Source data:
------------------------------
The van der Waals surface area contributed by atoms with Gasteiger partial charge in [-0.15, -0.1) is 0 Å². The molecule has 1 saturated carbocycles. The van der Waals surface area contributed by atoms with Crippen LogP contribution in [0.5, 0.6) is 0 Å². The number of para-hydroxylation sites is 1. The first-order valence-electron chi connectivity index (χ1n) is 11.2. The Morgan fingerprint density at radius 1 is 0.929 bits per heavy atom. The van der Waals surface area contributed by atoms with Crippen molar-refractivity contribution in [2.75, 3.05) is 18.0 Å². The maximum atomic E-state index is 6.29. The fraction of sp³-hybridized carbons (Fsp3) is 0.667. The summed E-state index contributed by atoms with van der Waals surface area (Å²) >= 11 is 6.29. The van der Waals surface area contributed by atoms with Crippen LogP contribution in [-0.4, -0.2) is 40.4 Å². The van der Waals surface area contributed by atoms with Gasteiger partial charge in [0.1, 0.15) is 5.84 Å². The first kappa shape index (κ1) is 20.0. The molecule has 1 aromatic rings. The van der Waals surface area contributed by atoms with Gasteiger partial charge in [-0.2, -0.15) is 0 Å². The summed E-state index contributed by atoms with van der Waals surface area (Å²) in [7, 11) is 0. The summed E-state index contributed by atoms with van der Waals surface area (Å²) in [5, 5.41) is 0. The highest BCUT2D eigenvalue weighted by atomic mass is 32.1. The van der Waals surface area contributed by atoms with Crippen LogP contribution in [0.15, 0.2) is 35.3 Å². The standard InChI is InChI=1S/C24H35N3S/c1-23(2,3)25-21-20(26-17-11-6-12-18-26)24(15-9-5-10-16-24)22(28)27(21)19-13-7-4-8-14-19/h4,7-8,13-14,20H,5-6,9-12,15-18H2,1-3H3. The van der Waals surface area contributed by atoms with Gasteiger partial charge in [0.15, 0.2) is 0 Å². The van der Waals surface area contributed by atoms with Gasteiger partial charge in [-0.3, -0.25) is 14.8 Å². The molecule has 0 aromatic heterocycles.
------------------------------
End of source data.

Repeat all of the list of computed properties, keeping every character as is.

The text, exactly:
The van der Waals surface area contributed by atoms with Gasteiger partial charge in [-0.15, -0.1) is 0 Å². The molecule has 1 saturated carbocycles. The van der Waals surface area contributed by atoms with Crippen LogP contribution in [0.5, 0.6) is 0 Å². The number of para-hydroxylation sites is 1. The first-order valence-electron chi connectivity index (χ1n) is 11.2. The Morgan fingerprint density at radius 1 is 0.929 bits per heavy atom. The van der Waals surface area contributed by atoms with Crippen molar-refractivity contribution in [2.75, 3.05) is 18.0 Å². The maximum atomic E-state index is 6.29. The fraction of sp³-hybridized carbons (Fsp3) is 0.667. The summed E-state index contributed by atoms with van der Waals surface area (Å²) >= 11 is 6.29. The van der Waals surface area contributed by atoms with Crippen LogP contribution in [-0.4, -0.2) is 40.4 Å². The van der Waals surface area contributed by atoms with Gasteiger partial charge in [0.1, 0.15) is 5.84 Å². The first kappa shape index (κ1) is 20.0. The molecule has 1 aromatic rings. The van der Waals surface area contributed by atoms with Gasteiger partial charge in [-0.2, -0.15) is 0 Å². The summed E-state index contributed by atoms with van der Waals surface area (Å²) in [7, 11) is 0. The summed E-state index contributed by atoms with van der Waals surface area (Å²) in [5, 5.41) is 0. The highest BCUT2D eigenvalue weighted by atomic mass is 32.1. The van der Waals surface area contributed by atoms with Crippen LogP contribution in [0.15, 0.2) is 35.3 Å². The standard InChI is InChI=1S/C24H35N3S/c1-23(2,3)25-21-20(26-17-11-6-12-18-26)24(15-9-5-10-16-24)22(28)27(21)19-13-7-4-8-14-19/h4,7-8,13-14,20H,5-6,9-12,15-18H2,1-3H3. The van der Waals surface area contributed by atoms with Gasteiger partial charge in [0.15, 0.2) is 0 Å². The van der Waals surface area contributed by atoms with Gasteiger partial charge in [-0.3, -0.25) is 14.8 Å². The molecule has 0 aromatic heterocycles.